The Country's First Newly Elected Lame Duck President Will Cause Massive Reversal Of Speculative Gains

Note: Subscribers should reference  the paywall material here for stocks that should give a good risk/reward scenario for bearish trades. The Trump administration's legislative outlook is effectively a political desert, with...

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Sears Finally Throws In The Towel Exactl…

22-03-2017 Hits:93057 BoomBustBlog Reggie Middleton

Sears Finally Throws In The Towel Exactly When I Predicted "has ‘substantial doubt’ about its future"

My prediction of Sears collapsing once interest rates started ticking upwards was absolutely on point.

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The Transformation of Television in Amer…

21-03-2017 Hits:90400 BoomBustBlog Reggie Middleton

The Transformation of Television in America and Worldwide

TV has changed more in the past 10 years than it has since it's inception nearly 100 years ago This change is profound, and the primary benefactors look and act...

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I have stated that I believe to be bubblicious as far back as last year - before it was vogue to do so. Now, with the Chinese broad markets down 50%+/-, I still feel they are in a bubble. The banking system is not immune either, contrary to popular opinion, and as I have stated as recently as last week. We are looking into specific potential global shorts, and I will have some others for the short list besides HSBC to post once positions and research is finalized. In the mean time and in between time, here's a smattering of what I have found and summarized that illustrates and/or supports some of my Asian investment thesis.

From Bloomberg: China Banks Stung as Stock Market Rout Spurs Shift Into Costlier Deposits

China's 146 million stock investors, burned by slumping prices, are pulling money out of equities and putting it into deposits. That's not necessarily a good thing for banks.

As the benchmark CSI 300 Index tumbled 46 percent this year, investors shifted cash from low-yielding ``demand'' deposits to so-called time deposits that pay interest that's at least four times as much, according to Credit Suisse Group AG. During the two-year stock market rally that ended in October, households were doing the opposite, reducing costs for the banks.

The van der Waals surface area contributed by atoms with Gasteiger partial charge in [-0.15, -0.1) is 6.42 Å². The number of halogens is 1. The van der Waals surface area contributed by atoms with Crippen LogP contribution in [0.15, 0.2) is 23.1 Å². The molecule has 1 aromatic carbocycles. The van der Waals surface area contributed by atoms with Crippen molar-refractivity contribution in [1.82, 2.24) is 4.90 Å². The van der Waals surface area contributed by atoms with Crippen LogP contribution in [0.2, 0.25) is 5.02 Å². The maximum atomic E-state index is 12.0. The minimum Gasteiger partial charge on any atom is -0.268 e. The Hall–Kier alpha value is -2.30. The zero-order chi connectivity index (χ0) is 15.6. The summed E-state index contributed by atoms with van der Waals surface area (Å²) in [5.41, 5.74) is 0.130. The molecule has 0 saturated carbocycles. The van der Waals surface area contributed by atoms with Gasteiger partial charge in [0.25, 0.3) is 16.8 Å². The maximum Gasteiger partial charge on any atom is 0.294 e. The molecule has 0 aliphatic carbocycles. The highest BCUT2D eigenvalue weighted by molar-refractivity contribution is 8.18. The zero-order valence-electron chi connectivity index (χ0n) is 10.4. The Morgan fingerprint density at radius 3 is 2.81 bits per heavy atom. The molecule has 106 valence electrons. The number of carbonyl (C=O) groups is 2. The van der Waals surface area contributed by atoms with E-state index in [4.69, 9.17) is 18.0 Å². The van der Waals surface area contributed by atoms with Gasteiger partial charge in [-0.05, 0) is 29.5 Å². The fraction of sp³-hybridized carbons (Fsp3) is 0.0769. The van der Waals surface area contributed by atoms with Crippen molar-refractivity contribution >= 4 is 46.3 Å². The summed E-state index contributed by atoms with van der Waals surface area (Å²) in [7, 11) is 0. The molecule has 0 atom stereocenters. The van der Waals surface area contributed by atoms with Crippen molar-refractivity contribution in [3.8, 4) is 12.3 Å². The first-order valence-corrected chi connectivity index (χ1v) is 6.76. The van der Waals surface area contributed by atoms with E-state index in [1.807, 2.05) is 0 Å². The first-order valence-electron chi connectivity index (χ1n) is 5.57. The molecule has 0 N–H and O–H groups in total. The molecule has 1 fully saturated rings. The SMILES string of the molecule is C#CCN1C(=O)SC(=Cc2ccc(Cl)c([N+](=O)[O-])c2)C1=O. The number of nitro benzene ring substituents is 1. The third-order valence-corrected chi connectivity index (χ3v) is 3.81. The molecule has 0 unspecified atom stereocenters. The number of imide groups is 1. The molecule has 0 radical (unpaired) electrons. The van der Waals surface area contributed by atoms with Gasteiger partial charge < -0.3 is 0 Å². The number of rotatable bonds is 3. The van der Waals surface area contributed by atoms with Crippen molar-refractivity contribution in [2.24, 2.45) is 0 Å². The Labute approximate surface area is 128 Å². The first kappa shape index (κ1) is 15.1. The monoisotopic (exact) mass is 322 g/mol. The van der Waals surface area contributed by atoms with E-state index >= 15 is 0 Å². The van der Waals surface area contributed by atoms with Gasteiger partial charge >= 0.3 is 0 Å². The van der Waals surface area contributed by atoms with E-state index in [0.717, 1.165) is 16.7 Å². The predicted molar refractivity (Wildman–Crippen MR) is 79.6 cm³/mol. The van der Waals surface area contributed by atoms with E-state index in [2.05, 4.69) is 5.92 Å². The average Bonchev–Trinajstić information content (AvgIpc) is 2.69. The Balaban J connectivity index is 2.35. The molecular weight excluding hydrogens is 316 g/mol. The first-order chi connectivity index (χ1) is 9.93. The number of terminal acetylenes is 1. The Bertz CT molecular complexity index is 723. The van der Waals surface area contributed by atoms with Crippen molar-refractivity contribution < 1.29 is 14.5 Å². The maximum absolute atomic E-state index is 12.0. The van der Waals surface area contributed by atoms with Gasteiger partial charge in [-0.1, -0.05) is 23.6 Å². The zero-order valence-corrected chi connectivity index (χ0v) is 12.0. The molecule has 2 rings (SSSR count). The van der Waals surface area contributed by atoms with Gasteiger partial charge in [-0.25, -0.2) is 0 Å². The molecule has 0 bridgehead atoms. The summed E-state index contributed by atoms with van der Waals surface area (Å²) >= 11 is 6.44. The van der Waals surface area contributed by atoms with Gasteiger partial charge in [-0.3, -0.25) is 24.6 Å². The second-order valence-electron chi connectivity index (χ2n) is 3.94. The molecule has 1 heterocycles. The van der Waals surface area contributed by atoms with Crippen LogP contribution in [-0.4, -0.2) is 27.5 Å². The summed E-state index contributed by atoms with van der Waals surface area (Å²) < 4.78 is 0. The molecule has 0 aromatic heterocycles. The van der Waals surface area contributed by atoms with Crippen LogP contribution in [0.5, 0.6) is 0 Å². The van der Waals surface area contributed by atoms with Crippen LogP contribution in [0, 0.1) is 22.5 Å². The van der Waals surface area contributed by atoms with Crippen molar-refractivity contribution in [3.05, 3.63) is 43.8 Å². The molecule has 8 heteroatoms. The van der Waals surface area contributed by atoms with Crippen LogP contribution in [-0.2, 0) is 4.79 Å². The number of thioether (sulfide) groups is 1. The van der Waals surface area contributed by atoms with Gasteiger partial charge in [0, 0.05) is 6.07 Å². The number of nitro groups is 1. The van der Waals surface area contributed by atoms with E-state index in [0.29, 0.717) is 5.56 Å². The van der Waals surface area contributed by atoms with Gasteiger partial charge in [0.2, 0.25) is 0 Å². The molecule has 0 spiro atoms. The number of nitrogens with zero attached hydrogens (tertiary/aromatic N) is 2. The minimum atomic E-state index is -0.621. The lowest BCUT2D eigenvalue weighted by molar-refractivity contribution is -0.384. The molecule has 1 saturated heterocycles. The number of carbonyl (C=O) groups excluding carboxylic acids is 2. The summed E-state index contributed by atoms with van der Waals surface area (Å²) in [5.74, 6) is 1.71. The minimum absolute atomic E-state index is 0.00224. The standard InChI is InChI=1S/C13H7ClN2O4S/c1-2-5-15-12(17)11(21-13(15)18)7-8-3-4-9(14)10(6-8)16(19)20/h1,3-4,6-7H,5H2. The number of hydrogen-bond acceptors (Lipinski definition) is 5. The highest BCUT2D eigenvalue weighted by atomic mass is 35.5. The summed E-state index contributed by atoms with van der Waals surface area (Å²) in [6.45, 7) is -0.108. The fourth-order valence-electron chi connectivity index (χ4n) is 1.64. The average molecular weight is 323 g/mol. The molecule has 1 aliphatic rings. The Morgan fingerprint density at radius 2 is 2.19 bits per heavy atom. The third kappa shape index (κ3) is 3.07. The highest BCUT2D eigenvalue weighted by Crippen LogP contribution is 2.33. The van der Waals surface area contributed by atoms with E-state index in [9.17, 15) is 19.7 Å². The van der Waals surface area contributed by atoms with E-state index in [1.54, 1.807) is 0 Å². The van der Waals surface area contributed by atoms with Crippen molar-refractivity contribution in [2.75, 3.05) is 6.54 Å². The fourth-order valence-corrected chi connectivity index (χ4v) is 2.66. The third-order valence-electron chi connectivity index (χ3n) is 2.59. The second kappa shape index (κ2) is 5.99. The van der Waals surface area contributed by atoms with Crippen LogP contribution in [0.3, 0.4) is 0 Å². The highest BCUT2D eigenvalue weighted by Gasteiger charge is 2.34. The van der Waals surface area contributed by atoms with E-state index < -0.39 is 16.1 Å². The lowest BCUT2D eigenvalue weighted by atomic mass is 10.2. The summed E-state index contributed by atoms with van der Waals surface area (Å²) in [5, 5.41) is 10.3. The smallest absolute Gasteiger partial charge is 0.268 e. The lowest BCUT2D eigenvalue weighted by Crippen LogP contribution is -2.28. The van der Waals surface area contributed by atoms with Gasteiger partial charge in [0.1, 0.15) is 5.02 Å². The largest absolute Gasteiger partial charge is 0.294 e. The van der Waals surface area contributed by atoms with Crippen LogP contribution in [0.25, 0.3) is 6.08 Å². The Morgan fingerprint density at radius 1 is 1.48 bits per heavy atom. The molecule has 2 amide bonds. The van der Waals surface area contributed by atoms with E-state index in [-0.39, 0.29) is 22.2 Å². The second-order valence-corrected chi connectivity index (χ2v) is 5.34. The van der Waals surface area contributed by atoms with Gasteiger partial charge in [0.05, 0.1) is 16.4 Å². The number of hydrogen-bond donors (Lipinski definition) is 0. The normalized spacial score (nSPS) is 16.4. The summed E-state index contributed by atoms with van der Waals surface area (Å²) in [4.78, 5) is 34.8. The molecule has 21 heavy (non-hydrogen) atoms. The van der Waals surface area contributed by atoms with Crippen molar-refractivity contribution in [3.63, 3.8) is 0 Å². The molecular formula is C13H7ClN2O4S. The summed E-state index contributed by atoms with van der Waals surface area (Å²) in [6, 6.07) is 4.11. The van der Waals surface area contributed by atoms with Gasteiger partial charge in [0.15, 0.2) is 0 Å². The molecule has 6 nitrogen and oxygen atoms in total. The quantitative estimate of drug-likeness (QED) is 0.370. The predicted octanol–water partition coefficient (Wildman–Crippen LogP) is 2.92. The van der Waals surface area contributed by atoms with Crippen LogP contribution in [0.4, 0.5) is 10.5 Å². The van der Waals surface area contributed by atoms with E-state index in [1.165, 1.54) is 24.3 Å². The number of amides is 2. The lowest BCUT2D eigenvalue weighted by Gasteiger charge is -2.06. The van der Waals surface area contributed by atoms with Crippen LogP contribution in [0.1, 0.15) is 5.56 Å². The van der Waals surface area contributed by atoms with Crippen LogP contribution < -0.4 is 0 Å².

With the government now restricting loans to combat inflation, Chinese banks face narrower profit margins as they're unable to compensate for higher deposit costs by accelerating lending. The stock market drop also is curtailing mutual fund sales, hampering efforts by banks to increase earnings from outside their mainstay lending business.

``The situation will get worse unless there's a turnabout in market sentiment, which seems unlikely anytime soon,'' said Leo Gao, who helps oversee the equivalent of $2.3 billion at APS Asset Management Ltd. in Shanghai. The shift to time deposits ``will take a toll on banks' profitability,'' he said.

Asian Stocks Fall, Led by Banks on Loss Concerns; Mitsubishi UFJ Declines 

Asian stocks fell, driving the benchmark index to a six-month low, on concern financial companies will be forced to take more writedowns related to credit-market losses.

Mitsubishi UFJ Financial Group Inc. dropped in Tokyo after analysts said the two largest U.S. mortgage-finance companies may need to raise extra capital. Kookmin Bank, South Korea's largest, tumbled the most in almost four months after JPMorgan Chase & Co. cut its rating on the stock. Inpex Holdings Inc., Japan's largest oil explorer, and Woodside Petroleum Ltd. declined after crude fell almost $4 a barrel.

``We haven't seen the worst of defaults yet,'' said Shane Oliver, Sydney-based head of investment strategy at AMP Capital Investors, which manages about $108 billion. ``We're still in a bear market and it's time to remain cautious.''